AT: Do you feel there is a need to privatize the space industry and why? The concept of New Space is on a rise. Do you think it’s heading the right way?
BB: Government space agencies do what they do very well, and the privatized space industry “NewSpace” would not be possible without their groundwork. However, large governmental agencies are not very agile, as we all know, which is where smaller companies and startups in NewSpace can step in and move technology forward in a much more rapid way.
AT: What are the recent developments in astronomy/space that have been the most revolutionary incidents in the last few decades according to you?
BB: Firstly, the development of “CubeSats”– miniaturized, independently functioning satellites. Benefits of CubeSats include 1/100th cost of a traditional satellite, rapid development and build schedules that allow the inclusion of the latest and greatest electronics and innovative systems and use of standardized, commercial off-the-shelf technology to lower cost.
Thirdly, Musk and SpaceX’s big visions to successfully deploy reusable rocket technology to eventually take humanity to the Moon and Mars.
AT: Would you like to enlighten our readers keen on venturing into this space on how prepare themselves for a career in astronomy? Do you think there is a need to improve the scenario of space education?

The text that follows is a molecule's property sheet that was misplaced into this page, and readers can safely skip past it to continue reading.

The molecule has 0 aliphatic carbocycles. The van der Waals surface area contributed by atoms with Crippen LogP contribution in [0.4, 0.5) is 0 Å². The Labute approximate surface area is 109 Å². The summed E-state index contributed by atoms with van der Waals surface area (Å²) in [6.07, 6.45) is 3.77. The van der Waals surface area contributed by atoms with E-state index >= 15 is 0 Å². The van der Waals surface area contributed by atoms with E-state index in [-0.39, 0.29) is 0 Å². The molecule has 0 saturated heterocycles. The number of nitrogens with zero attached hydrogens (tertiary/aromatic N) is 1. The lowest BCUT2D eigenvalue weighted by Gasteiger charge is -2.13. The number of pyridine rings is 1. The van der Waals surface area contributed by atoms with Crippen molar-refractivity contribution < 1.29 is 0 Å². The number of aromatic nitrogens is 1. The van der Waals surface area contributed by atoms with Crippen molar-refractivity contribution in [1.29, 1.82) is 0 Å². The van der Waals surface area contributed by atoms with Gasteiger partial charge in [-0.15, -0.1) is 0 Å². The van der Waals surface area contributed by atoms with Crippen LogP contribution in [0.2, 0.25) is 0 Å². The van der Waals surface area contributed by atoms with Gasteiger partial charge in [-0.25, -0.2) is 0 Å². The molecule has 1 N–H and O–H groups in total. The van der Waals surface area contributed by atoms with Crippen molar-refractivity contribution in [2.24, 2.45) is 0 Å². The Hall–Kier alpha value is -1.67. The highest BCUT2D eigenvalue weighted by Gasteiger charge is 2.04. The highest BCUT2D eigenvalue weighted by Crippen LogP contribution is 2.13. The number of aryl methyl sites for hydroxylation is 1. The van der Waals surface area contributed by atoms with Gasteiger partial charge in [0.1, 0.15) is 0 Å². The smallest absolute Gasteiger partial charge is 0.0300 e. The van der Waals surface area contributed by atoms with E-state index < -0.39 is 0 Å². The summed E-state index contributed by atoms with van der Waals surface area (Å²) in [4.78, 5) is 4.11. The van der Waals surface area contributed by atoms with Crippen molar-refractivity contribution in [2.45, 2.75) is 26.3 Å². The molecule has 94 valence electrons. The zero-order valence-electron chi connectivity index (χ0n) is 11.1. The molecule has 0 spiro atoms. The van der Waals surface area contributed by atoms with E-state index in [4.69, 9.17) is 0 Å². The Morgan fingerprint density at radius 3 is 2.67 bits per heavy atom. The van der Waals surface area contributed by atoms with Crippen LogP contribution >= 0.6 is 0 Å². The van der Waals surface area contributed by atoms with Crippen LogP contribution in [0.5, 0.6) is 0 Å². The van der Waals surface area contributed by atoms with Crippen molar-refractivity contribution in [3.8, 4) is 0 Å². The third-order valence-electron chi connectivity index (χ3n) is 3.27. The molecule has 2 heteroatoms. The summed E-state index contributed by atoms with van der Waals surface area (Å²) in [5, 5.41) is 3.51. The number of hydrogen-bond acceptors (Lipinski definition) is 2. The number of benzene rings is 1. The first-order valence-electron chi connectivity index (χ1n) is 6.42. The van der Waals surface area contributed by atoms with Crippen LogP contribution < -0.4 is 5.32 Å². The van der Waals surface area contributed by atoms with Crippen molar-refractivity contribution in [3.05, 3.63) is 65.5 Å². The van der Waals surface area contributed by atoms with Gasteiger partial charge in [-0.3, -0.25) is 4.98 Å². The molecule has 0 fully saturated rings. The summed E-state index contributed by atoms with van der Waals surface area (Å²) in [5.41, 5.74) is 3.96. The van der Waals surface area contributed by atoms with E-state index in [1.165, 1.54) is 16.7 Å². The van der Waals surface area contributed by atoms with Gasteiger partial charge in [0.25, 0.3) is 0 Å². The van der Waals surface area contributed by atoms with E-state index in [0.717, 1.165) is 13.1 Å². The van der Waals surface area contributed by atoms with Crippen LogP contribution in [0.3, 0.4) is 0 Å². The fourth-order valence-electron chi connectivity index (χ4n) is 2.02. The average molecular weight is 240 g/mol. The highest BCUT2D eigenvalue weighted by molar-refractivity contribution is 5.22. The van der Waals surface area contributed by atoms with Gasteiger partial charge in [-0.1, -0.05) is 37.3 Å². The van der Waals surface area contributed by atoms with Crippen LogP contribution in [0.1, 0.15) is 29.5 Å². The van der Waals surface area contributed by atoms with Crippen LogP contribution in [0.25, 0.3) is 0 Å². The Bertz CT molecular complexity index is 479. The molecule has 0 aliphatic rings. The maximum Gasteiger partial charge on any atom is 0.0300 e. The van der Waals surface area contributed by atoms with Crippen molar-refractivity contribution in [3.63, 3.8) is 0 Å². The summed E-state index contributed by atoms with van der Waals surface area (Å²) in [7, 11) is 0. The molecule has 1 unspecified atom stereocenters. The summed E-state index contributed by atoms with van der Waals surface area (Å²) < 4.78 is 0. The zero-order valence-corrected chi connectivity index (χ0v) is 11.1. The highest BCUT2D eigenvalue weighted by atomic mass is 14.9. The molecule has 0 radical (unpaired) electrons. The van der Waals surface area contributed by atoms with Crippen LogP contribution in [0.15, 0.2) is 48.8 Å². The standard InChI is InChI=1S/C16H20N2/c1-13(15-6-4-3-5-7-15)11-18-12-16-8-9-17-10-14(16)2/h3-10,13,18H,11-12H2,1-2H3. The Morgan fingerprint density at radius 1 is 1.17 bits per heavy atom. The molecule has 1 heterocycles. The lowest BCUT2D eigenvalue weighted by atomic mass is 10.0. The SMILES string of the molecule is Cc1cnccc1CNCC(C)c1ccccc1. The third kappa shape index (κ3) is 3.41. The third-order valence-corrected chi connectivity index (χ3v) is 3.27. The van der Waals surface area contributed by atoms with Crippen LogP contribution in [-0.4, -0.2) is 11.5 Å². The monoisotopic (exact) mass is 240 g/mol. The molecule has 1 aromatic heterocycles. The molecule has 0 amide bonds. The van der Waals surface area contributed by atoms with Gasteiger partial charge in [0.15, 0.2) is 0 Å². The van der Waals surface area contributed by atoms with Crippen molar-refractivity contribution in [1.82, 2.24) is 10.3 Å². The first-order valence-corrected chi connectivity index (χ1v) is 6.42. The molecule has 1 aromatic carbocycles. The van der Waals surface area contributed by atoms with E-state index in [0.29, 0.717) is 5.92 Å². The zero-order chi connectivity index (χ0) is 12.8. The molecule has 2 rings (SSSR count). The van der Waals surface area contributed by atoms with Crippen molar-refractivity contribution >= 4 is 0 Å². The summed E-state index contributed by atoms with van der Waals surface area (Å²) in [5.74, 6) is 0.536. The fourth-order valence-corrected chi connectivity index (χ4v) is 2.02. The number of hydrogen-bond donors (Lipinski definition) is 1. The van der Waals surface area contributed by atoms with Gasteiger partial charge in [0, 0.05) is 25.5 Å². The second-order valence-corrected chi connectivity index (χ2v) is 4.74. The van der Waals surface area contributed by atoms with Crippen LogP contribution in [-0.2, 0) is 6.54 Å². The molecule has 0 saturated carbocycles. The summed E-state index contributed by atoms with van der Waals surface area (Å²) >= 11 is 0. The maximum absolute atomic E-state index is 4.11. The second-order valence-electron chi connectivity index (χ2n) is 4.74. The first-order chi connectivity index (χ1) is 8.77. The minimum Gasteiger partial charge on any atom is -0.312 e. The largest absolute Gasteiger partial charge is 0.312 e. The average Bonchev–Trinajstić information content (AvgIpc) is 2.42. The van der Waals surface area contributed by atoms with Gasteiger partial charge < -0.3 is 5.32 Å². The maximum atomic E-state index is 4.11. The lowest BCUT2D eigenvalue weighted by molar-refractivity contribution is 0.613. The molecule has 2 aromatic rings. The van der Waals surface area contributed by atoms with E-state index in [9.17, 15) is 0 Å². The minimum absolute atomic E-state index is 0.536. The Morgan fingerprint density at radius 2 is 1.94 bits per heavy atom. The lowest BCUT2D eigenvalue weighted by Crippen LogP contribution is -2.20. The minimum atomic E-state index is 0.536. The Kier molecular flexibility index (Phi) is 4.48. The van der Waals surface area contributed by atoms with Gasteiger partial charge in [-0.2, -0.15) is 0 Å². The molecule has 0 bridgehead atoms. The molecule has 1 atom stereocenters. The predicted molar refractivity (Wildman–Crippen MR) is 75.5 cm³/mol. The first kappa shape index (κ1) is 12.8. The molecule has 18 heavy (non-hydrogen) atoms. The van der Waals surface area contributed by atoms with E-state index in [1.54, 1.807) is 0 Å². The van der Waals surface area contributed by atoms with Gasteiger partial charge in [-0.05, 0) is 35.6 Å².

BB: Astronomy, Space Science and Technology and related areas need expertise in everything from the sciences and engineering to the social sciences and arts. I’d suggest following current activity in NewSpace, as there is so much going on, and unimaginable opportunities will arise for experts in all disciplines, particularly as we increase human presence in Space
Space education needs to become widely available to meet the demands of NewSpace in the coming 3-5 years. This area is growing exponentially, and we need young people to learn all they can and set up their own innovative space-related startups!
AT: What are the risks and challenges at the current scenario around space? How could they be dealt with?
BB: The biggest risk is the over-inflated sense of risk among the public and investors. The public sees space as a risky endeavor, which means that parents are less likely to encourage their kids on related career paths and investors are more likely to be uncertain about putting money into startups. Those of us who’ve been in the business for the past quarter century know that space-related tech usually gets the job done, and even when things don’t go according to plan we can figure out a workaround.
AT: What are the common industries that get benefitted with exploiting Space?
BB: Space-based observations of Earth are already providing big data solutions in agriculture, weather monitoring, disaster management, GIS, and telco. Future benefits will come to the mining industry with asteroid mining and to the health industry through development of devices to support the human presence in space. Furthermore, there are certain things you can only do in space that are not feasible on Earth, such as the development of certain pharmaceuticals in zero-gravity.
I’m sure I could give lots and lots more examples. I’m also sure that today’s youth will come up with products and services that are yet to be imagined and defined?